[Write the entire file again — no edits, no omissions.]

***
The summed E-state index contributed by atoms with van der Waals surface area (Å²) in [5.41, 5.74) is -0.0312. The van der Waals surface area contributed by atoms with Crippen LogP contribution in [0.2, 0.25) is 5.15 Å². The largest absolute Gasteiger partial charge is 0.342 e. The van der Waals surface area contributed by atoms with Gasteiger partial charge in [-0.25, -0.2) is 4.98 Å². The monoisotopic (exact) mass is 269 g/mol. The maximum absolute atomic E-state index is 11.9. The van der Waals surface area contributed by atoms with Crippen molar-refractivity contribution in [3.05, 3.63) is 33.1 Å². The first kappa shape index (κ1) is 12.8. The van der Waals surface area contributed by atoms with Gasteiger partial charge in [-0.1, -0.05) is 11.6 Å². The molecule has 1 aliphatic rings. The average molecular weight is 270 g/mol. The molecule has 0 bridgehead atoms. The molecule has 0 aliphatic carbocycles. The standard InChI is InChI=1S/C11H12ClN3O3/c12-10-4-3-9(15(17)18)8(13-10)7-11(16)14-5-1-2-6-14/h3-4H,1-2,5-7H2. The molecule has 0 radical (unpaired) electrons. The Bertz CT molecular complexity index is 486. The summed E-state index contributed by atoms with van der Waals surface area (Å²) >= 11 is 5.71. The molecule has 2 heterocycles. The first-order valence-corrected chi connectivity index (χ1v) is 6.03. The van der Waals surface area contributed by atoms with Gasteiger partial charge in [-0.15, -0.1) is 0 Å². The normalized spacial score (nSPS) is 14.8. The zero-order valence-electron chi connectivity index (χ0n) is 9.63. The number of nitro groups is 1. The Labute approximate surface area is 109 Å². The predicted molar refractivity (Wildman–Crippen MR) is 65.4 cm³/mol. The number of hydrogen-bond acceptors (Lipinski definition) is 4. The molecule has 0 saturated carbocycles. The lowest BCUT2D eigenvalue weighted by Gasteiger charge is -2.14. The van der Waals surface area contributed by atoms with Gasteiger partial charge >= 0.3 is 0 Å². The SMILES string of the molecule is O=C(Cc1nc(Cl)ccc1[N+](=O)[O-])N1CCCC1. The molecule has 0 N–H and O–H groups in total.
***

The summed E-state index contributed by atoms with van der Waals surface area (Å²) in [5.41, 5.74) is -0.0312. The van der Waals surface area contributed by atoms with Crippen LogP contribution in [0.2, 0.25) is 5.15 Å². The largest absolute Gasteiger partial charge is 0.342 e. The van der Waals surface area contributed by atoms with Gasteiger partial charge in [-0.25, -0.2) is 4.98 Å². The monoisotopic (exact) mass is 269 g/mol. The maximum absolute atomic E-state index is 11.9. The van der Waals surface area contributed by atoms with Crippen molar-refractivity contribution in [3.05, 3.63) is 33.1 Å². The first kappa shape index (κ1) is 12.8. The van der Waals surface area contributed by atoms with Gasteiger partial charge in [-0.1, -0.05) is 11.6 Å². The molecule has 1 aliphatic rings. The average molecular weight is 270 g/mol. The molecule has 0 bridgehead atoms. The molecule has 0 aliphatic carbocycles. The standard InChI is InChI=1S/C11H12ClN3O3/c12-10-4-3-9(15(17)18)8(13-10)7-11(16)14-5-1-2-6-14/h3-4H,1-2,5-7H2. The molecule has 0 radical (unpaired) electrons. The Bertz CT molecular complexity index is 486. The summed E-state index contributed by atoms with van der Waals surface area (Å²) >= 11 is 5.71. The molecule has 2 heterocycles. The first-order valence-corrected chi connectivity index (χ1v) is 6.03. The van der Waals surface area contributed by atoms with Gasteiger partial charge in [-0.15, -0.1) is 0 Å². The normalized spacial score (nSPS) is 14.8. The zero-order valence-electron chi connectivity index (χ0n) is 9.63. The number of nitro groups is 1. The Labute approximate surface area is 109 Å². The predicted molar refractivity (Wildman–Crippen MR) is 65.4 cm³/mol. The number of hydrogen-bond acceptors (Lipinski definition) is 4. The molecule has 0 saturated carbocycles. The lowest BCUT2D eigenvalue weighted by Gasteiger charge is -2.14. The van der Waals surface area contributed by atoms with Gasteiger partial charge >= 0.3 is 0 Å². The SMILES string of the molecule is O=C(Cc1nc(Cl)ccc1[N+](=O)[O-])N1CCCC1. The molecule has 0 N–H and O–H groups in total.